Touch the Soil News #369
Canada’s Rising Cost of Food Makes Urban Farming More Attractive
Statistics Canada recently announced that vegetable prices are up 17.2 percent from a year ago and fruit prices are up 14.4 percent from a year ago. The Calgary Herald recently reported a head of cauliflower costing as much as $8 a head in some grocery stores. The bulk of Canada’s fresh produce is imported from California. Four years of drought-reduced yields in California have taken their toll in Canada. Even so, a number of new urban farm entrepreneurs are seeing opportunity to bring food back home.
Santa Fe, New Mexico to Receive a $6.5 Million Urban Ag System
A recent story by the Albuquerque Journal reports that a private New Mexico Company (Ecoponex Systems of New Mexico, LLC) is partnering with Santa Fe Community College to build an urban agriculture system that will yield enough food to provide vegetables and fish for more than 16,000 people. The hope is that the facility will complement technologies already taught on the campus.
Artists rendering of the proposed Ecoponex facility at Santa Fe. Ecoponex promotes its renewable energy efficient farming system that is an enclosed ecosystem of water, fish and plants.
Vegas Roots – Las Vegas’ First and Only Community Garden Continues to Grow
With a little over four acres to work on, Vegas Roots goes beyond just raising food. The garden is open to the public from 9-2 Tuesdays through Saturdays. Vegas Roots has 36 raised beds, fruit trees and chickens. Attention is focused on introducing and developing children to raising and cooking food. Vegas Roots offers businesses and others to ‘adopt’ a bed for $125 per quarter. Donors can then plant what they wish. There are subsidies available for people unable to afford the $125 per quarter. Below is a short video clip on Vegas Roots.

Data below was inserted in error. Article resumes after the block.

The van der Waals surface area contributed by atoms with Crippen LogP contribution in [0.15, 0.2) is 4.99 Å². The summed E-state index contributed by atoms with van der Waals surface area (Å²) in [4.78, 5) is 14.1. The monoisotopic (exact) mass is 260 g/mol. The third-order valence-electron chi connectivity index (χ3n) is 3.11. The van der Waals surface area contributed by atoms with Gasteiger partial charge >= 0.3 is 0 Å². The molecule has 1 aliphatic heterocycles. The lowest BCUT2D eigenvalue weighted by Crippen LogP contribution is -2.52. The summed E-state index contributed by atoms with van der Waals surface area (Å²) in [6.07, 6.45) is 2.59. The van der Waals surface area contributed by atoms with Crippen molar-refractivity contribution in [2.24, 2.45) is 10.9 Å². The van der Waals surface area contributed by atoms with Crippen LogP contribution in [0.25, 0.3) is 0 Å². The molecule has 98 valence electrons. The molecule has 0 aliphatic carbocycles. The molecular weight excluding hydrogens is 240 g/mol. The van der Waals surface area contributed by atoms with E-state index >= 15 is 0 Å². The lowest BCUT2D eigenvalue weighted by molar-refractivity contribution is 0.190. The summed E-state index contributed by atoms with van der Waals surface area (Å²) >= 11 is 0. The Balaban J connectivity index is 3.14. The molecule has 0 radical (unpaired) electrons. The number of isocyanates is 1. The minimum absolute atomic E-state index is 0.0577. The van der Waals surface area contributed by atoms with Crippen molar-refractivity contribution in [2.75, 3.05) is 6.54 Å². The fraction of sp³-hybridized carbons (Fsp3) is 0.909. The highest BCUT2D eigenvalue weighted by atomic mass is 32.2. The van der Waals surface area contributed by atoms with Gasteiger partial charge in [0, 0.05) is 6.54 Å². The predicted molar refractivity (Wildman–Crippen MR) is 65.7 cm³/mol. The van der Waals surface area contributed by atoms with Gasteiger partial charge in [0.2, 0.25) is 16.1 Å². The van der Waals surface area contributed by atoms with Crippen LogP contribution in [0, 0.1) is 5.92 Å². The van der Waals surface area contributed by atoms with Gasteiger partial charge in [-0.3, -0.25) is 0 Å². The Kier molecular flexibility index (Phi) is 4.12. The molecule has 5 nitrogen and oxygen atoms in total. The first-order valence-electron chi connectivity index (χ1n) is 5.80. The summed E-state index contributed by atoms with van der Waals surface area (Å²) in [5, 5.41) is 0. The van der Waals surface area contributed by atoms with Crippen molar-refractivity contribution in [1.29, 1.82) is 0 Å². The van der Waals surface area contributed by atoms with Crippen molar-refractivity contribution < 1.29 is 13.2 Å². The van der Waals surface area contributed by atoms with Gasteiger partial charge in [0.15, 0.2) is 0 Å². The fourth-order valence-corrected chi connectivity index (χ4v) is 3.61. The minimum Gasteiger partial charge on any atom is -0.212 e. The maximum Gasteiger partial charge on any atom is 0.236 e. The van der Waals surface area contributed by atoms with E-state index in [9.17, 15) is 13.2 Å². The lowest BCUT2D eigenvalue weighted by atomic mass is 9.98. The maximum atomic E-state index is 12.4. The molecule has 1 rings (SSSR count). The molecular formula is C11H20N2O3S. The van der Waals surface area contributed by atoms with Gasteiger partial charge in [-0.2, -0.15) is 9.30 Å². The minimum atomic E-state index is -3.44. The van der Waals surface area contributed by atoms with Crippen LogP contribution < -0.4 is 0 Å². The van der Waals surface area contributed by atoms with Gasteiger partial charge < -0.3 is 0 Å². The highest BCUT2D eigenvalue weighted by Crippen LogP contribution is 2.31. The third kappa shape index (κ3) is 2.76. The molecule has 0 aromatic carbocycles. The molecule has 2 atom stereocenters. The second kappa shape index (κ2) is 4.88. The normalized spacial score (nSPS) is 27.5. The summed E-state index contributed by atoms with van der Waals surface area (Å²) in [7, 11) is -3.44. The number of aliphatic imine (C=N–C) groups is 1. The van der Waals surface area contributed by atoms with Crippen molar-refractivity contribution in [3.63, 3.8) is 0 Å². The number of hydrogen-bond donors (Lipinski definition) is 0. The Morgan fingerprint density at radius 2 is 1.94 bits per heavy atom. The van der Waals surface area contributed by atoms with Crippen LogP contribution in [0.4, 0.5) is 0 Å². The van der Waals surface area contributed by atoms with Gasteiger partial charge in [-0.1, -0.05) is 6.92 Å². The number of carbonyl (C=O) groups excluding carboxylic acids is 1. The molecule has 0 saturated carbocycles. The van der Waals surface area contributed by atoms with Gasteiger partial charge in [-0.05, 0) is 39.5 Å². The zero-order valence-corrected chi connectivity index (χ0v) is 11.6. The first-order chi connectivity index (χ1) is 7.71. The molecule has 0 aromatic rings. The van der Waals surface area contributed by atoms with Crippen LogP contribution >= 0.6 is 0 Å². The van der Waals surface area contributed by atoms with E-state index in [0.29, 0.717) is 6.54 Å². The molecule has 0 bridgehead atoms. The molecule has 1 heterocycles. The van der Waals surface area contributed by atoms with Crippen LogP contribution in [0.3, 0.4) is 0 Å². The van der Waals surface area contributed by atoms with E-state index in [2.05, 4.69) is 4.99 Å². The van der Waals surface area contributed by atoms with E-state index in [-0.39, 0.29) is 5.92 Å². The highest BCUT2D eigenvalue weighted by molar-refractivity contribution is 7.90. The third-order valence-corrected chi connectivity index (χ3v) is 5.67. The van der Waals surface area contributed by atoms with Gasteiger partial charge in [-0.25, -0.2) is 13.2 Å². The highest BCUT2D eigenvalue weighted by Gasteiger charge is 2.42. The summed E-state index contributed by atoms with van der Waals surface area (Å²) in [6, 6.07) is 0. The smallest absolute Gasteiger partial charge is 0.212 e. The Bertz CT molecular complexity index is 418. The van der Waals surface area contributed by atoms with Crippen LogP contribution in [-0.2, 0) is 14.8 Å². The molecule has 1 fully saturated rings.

Urban Farming – A Tool to Rescue War Veterans
On Earth Day this year, nearly 100 people participated in the ground breaking ceremonies for Hope Farms. The project is developing seven (7) acres of land in Houston, Texas into an urban farm. Hope Farms will employ organic methods of raising food in one of the Houston’s largest food deserts. In particular, the effort will train military veterans to become successful agri-entrepreneurs. Below is a short video on Hope Farms.
Growing Food – A Trend for Social Justice and Food Activisim
Harlem Grown is an independent nonprofit in New York City. The organization now operates four community gardens including a greenhouse that produces 9,300 bunches of arugula, swiss chard and basil each month. All work and all produce is shared. Everything grown is free to the community. The focus is on youth development. Harlem Grown serves over 1,000 children from three (3) Harlem schools. Below is a short video on Harlem Grown.